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South Carolina police shooting very similar to Pasco killing, group claim

  • Police investigate the scene of an officer involved shooting Tuesday, Feb. 10. 2015 in Pasco, Wash.

    Police investigate the scene of an officer involved shooting Tuesday, Feb. 10. 2015 in Pasco, Wash.

  • In this still frame taken from a cell phone video provided by Dario Infante and taken on Feb. 10, 2015, Antonio Zambrano-Montes, left, turns to face police officers while running from them in Pasco, Wash. Moments later, Zambrano-Montes was shot and killed. Pasco police said he threw multiple rocks, hitting two officers, and refused to put down other stones.  (AP Photo/Dario Infante)

    In this still frame taken from a cell phone video provided by Dario Infante and taken on Feb. 10, 2015, Antonio Zambrano-Montes, left, turns to face police officers while running from them in Pasco, Wash. Moments later, Zambrano-Montes was shot and killed. Pasco police said he threw multiple rocks, hitting two officers, and refused to put down other stones. (AP Photo/Dario Infante)

The recent shooting death of an unarmed black man by a white South Carolina police officer that was caught on tape has revived calls for justice in a small Washington state town for the killing of a Mexican migrant worker by three local law enforcement members.

The announcement that North Charleston, S.C. Officer Michael Slager will be charged with the killing of 50-year old Walter Scott was called a "lesson" to officials in the city of Pasco, Wash. by a Latino rights group seeking to bring charges against the policemen who killed Antonio Zambrano-Montes in February.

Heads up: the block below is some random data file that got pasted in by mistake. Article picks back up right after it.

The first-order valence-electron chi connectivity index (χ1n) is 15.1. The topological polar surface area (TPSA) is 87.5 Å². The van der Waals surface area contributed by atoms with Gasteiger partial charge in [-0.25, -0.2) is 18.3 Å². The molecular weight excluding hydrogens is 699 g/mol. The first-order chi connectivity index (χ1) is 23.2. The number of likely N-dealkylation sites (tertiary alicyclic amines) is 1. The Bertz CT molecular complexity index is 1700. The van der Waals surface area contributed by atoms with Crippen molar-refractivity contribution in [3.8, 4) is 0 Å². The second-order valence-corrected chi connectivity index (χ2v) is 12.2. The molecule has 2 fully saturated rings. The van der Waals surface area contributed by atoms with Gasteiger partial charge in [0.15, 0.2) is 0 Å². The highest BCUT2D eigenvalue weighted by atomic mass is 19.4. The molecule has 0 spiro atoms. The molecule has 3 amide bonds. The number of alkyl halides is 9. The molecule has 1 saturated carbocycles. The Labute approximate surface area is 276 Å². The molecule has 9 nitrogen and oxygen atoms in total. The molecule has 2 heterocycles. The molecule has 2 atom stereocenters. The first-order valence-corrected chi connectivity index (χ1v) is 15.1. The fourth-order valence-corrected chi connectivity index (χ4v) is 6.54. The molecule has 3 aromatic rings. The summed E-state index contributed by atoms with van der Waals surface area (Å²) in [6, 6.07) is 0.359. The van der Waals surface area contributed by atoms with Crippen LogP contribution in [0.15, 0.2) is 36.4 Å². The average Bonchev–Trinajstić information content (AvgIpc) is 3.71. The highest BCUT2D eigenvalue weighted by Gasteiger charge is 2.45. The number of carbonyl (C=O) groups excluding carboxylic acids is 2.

"Pasco passed up on an opportunity to do the right thing," a press release from Consejo Latino said. "This should be a lesson to the city of Pasco, which could have similarly requested that Franklin County charge the three policemen who killed Mr. Zambrano."

Much like Scott’s killing, the shooting of Zambrano-Montes was also caught on video. None of the Pasco officers involved have been charged with a crime.

Police say Zambrano-Montes' threatening behavior led officers to open fire. The 35-year-old allegedly threw multiple rocks, hitting two officers, and refused to put down other stones. They say a stun gun failed to subdue him before he fled from the scene and was eventually shot to death.

Consejo Latino has pushed for a thorough investigation into the death of Zambrano-Montes and has also asked the U.S. Justice Department to conduct its own investigation into the killing, saying that having local authorities investigate the case poses a conflict of interest.

"It appears inescapable that the lethal force applied by these police officers was excessive in the extreme and, as such, it constituted a violation of Mr. Zambrano's constitutional rights," Consejo Latino Chairman Felix Vargas wrote in his letter to the Justice Department.

Late last month, however, Washington Governor Jay Inslee rejected Consejo Latino’s request to have Franklin County prosecutor Shawn Sant removed from the Antonio Zambrano-Montes case.

The governor wrote in a letter to Vargas that there is no current reason for Sant not to be able to conduct a proper and thorough investigation.

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